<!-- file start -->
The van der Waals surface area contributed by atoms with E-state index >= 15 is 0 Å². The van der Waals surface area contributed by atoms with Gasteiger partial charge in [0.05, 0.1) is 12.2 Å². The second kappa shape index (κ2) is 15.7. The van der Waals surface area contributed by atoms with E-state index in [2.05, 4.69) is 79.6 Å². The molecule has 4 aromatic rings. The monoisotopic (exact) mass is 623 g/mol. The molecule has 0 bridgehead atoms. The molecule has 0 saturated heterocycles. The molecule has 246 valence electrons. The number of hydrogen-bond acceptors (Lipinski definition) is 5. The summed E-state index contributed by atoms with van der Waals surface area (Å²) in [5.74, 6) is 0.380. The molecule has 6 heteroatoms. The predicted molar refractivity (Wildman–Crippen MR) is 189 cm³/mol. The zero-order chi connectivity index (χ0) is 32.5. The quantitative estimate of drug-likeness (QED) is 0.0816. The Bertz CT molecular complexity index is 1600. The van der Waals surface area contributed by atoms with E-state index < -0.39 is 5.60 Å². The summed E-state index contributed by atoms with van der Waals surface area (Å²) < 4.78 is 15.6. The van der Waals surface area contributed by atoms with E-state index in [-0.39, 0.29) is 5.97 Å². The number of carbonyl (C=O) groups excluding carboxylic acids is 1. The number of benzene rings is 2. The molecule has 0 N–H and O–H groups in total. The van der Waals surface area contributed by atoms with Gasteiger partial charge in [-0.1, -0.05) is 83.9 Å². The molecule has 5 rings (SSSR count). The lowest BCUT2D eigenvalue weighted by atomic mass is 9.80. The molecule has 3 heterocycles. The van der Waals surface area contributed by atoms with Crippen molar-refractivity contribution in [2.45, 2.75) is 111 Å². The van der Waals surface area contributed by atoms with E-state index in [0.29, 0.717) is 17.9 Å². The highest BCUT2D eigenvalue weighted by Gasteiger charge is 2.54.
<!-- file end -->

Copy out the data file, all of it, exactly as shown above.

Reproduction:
The van der Waals surface area contributed by atoms with E-state index >= 15 is 0 Å². The van der Waals surface area contributed by atoms with Gasteiger partial charge in [0.05, 0.1) is 12.2 Å². The second kappa shape index (κ2) is 15.7. The van der Waals surface area contributed by atoms with E-state index in [2.05, 4.69) is 79.6 Å². The molecule has 4 aromatic rings. The monoisotopic (exact) mass is 623 g/mol. The molecule has 0 bridgehead atoms. The molecule has 0 saturated heterocycles. The molecule has 246 valence electrons. The number of hydrogen-bond acceptors (Lipinski definition) is 5. The summed E-state index contributed by atoms with van der Waals surface area (Å²) in [5.74, 6) is 0.380. The molecule has 6 heteroatoms. The predicted molar refractivity (Wildman–Crippen MR) is 189 cm³/mol. The zero-order chi connectivity index (χ0) is 32.5. The quantitative estimate of drug-likeness (QED) is 0.0816. The Bertz CT molecular complexity index is 1600. The van der Waals surface area contributed by atoms with E-state index < -0.39 is 5.60 Å². The summed E-state index contributed by atoms with van der Waals surface area (Å²) < 4.78 is 15.6. The van der Waals surface area contributed by atoms with E-state index in [-0.39, 0.29) is 5.97 Å². The number of carbonyl (C=O) groups excluding carboxylic acids is 1. The number of benzene rings is 2. The molecule has 0 N–H and O–H groups in total. The van der Waals surface area contributed by atoms with Gasteiger partial charge in [-0.1, -0.05) is 83.9 Å². The molecule has 5 rings (SSSR count). The lowest BCUT2D eigenvalue weighted by atomic mass is 9.80. The molecule has 3 heterocycles. The van der Waals surface area contributed by atoms with Crippen molar-refractivity contribution in [2.45, 2.75) is 111 Å². The van der Waals surface area contributed by atoms with E-state index in [0.29, 0.717) is 17.9 Å². The highest BCUT2D eigenvalue weighted by Gasteiger charge is 2.54.